The responsibility for introducing a tourism levy is devolved to the Welsh Government. Broader tax measures are a matter for the Chancellor and Her Majesty’s Treasury continually reviews the tax regime, however the UK Government has no plans to consider a tourism levy in England. Tourism is important to the UK economy and tourists to the UK are already paying comparatively high rates of VAT and Airport Passenger Duty when compared to the tax regimes of other countries. Local Authorities have a range of income streams from which they can deliver local services, including improving the tourism offer and potential of an area.


What steps are needed post-pandemic for the tourism sector in Wales to recover and grow its international appeal?


The UK Government recognises the impact of COVID-19 on the tourism industry - which is why we published the Tourism Recovery Plan (TRP) last year, to help the sector return to pre-pandemic levels as quickly as possible, and to build back better for the future.


The Tourism Recovery Plan is delivered in close partnership with the devolved administrations and the Minister for Sport, Tourism, Heritage & Civil Society, Nigel Huddleston, met regularly with his counterparts throughout the pandemic to discuss the state of the tourism sector and pandemic measures. At the last meeting a new Terms of Reference was agreed renaming these meetings as the Devolved Administrations' Inter-Ministerial Group for Tourism, formalising these meetings to take place on a quarterly basis, focusing on how Britain can initially recover from the pandemic and grow its international appeal across the Nations. It is worth noting this is a separate meeting to the previously mentioned Visitor Economy IMG which involves UK Government ministers only and is focused on post-pandemic recovery of the Visitor Economy and ensuring the Visitor Economy is contributing to UK Government objectives.


Since the TRP was published, the UK Government has:


-          Removed all barriers to international travel in England, including testing, quarantine and the Passenger Locator Form. It has worked with the Devolved Administrations to ensure alignment across the UK.

-          Delivered a £10 million ‘Days Out’ campaign, in partnership with the British Tourist Authority and National Lottery, which has stimulated demand for more off-season day trips to tourist sites across the UK. The next phase of the campaign (launched 31 January) offered the opportunity to redeem £25 vouchers against February half term visits in the UK, supporting hundreds of attractions across all four nations.

-          The TRP also announced plans for a new rail pass which, which we hope to launch this year, to help make it easier and more sustainable for domestic tourists to get around Scotland, England, and Wales.

2022 will be a year of celebration and renewal, boosting the attraction of the UK to international

tourists through set piece events including Her Majesty the Queen’s Platinum Jubilee, the Birmingham Commonwealth Games, and the creative festival UNBOXED: Creativity in the UK, which will visit destinations across Wales including Caernarfon, Cardiff, Newport and Swansea. These events will promote the very best of Britain at home and abroad.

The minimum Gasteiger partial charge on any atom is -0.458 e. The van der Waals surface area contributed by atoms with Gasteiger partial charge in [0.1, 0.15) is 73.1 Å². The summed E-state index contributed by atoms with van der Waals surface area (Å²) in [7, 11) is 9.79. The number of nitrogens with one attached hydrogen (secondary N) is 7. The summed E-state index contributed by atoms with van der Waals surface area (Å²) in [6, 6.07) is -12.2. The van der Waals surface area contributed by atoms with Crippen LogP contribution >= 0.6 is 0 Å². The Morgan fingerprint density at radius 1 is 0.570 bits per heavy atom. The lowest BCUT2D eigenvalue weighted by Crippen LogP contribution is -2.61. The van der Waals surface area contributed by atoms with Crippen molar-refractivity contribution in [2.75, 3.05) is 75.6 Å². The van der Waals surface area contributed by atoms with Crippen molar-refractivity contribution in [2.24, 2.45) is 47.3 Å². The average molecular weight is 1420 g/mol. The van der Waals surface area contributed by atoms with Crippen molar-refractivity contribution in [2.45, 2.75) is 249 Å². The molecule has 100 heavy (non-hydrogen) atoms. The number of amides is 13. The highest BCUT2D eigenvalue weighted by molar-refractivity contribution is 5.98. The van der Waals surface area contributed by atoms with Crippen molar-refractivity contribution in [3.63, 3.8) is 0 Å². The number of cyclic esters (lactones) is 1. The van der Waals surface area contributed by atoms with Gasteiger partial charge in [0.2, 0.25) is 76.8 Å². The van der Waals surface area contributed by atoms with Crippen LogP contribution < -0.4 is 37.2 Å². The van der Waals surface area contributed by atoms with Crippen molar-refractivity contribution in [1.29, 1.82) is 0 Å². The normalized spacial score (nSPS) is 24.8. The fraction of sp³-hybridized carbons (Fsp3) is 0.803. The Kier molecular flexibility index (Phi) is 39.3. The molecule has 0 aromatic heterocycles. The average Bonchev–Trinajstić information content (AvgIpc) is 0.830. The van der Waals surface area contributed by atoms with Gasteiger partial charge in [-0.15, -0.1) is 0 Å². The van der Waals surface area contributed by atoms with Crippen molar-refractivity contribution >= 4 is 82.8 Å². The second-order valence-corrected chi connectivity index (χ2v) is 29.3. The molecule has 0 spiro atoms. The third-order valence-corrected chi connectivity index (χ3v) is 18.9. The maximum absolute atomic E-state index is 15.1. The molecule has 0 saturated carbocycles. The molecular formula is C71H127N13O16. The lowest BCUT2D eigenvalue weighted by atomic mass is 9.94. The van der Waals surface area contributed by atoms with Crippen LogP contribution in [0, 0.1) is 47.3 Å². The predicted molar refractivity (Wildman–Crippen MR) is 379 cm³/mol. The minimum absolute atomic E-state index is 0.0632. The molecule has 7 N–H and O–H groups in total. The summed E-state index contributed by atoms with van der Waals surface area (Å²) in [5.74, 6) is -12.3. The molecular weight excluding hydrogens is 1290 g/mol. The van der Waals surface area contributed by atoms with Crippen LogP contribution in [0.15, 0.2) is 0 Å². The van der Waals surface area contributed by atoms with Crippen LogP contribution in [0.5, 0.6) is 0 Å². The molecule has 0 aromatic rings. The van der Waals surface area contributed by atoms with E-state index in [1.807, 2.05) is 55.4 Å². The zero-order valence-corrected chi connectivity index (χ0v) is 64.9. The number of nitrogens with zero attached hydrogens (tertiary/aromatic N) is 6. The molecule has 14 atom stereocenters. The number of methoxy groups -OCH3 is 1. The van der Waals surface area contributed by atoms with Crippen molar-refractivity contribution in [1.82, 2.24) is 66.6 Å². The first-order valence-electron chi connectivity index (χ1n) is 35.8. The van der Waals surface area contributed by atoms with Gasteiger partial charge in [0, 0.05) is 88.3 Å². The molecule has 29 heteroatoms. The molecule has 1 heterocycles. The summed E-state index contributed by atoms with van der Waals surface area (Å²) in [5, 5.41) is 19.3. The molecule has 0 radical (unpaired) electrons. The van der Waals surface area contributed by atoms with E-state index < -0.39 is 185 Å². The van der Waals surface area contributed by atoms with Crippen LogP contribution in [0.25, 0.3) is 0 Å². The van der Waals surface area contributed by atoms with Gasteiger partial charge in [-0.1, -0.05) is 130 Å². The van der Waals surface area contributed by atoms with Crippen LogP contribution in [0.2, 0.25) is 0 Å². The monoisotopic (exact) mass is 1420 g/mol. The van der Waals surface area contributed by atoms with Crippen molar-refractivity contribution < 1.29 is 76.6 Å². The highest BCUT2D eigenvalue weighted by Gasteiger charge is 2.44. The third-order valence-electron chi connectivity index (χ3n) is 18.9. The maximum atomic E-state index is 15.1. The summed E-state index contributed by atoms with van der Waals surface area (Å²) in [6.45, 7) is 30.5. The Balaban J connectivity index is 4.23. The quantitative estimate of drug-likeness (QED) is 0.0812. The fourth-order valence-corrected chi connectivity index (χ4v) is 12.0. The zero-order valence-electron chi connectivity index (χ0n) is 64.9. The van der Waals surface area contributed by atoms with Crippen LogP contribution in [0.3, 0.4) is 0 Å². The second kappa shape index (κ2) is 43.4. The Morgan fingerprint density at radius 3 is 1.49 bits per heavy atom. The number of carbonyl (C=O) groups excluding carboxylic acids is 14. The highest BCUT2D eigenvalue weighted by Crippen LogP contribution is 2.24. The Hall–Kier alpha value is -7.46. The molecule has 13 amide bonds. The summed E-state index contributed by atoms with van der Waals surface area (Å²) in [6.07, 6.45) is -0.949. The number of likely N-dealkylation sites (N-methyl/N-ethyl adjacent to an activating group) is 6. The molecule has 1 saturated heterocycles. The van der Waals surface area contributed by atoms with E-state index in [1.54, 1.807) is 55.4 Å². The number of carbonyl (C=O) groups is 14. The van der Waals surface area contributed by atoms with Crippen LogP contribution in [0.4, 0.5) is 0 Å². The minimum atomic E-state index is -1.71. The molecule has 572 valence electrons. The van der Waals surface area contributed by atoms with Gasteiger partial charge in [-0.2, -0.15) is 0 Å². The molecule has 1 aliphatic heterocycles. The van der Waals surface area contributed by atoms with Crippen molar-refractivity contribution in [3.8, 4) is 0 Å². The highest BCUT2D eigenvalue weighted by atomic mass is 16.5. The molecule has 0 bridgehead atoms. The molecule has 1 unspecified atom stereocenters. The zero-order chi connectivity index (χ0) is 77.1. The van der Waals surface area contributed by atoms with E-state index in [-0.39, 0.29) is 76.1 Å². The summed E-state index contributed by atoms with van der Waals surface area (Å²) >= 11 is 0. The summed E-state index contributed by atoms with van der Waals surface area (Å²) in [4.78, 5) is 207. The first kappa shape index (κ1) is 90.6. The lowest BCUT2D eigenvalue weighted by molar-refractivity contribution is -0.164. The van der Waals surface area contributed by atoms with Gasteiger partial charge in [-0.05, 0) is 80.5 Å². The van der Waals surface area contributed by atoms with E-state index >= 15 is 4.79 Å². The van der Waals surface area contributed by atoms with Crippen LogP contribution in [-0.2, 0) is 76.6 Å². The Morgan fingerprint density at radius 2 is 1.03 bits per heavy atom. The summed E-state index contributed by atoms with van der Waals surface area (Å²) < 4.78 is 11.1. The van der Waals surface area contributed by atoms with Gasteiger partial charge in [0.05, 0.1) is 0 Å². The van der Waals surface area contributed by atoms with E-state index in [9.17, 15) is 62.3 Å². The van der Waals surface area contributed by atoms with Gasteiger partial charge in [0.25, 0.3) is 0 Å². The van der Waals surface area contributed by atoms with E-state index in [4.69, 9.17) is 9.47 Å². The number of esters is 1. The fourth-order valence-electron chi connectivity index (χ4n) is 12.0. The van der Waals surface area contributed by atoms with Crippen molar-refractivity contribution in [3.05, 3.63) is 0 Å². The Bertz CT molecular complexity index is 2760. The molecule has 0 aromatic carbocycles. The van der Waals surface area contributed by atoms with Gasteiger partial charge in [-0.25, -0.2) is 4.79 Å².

We are working across Government to maximise opportunities to promote the UK abroad and market the country as a great place to visit. We know people will be keen to book trips in the new year for later in 2022 and we want to take full advantage of this opportunity to capture bookings. Tourism in Wales will benefit from VisitBritain’s previously mentioned new marketing campaign which targets the recovery of tourists from key markets in the US and Europe (France, Germany, Spain, Italy and the Netherlands) with a marketing budget of £10 million.


There is additional marketing funding of £2 million to promote the Birmingham Commonwealth Games in Australia, Canada and India, which will also be used to market other key 2022 events. Birmingham 2022 presents a wider opportunity to promote the UK internationally, with the Queen’s Baton Relay (QBR) visiting all 72 Commonwealth nations and territories in the lead up to the Games. When the Baton returns to the UK, it will travel to all four home nations, visiting major landmarks in each country – from tourism destinations to cultural attractions – and bringing communities together. The Games will showcase the best of Britain, encouraging a wave of inbound tourism not just to Birmingham and the West Midlands, but to the UK as a whole, including Wales. Looking to future events, the UK Government have confirmed their support for the expression of interest from the Football Associations of England, Wales, Scotland, Northern Ireland and the Republic of Ireland to host the UEFA European Championships (EUROs) 2028, which would further raise the profile of the UK, including Wales, to international visitors.


How can the UK and Welsh Governments and bodies like VisitBritain and Visit Wales better work together to make Wales a more attractive destination for international visitors?


To encourage more visits to Wales, every year VisitBritain outlines how they will work with Visit Wales as part of their business planning cycle. To complement this process and facilitate engagement, VisitBritain and Visit Wales work together through a number of groups which operate at levels ranging from senior to operational. The groups meet on a quarterly basis and are composed of representatives from VisitBritain, Visit Wales and other national tourist boards.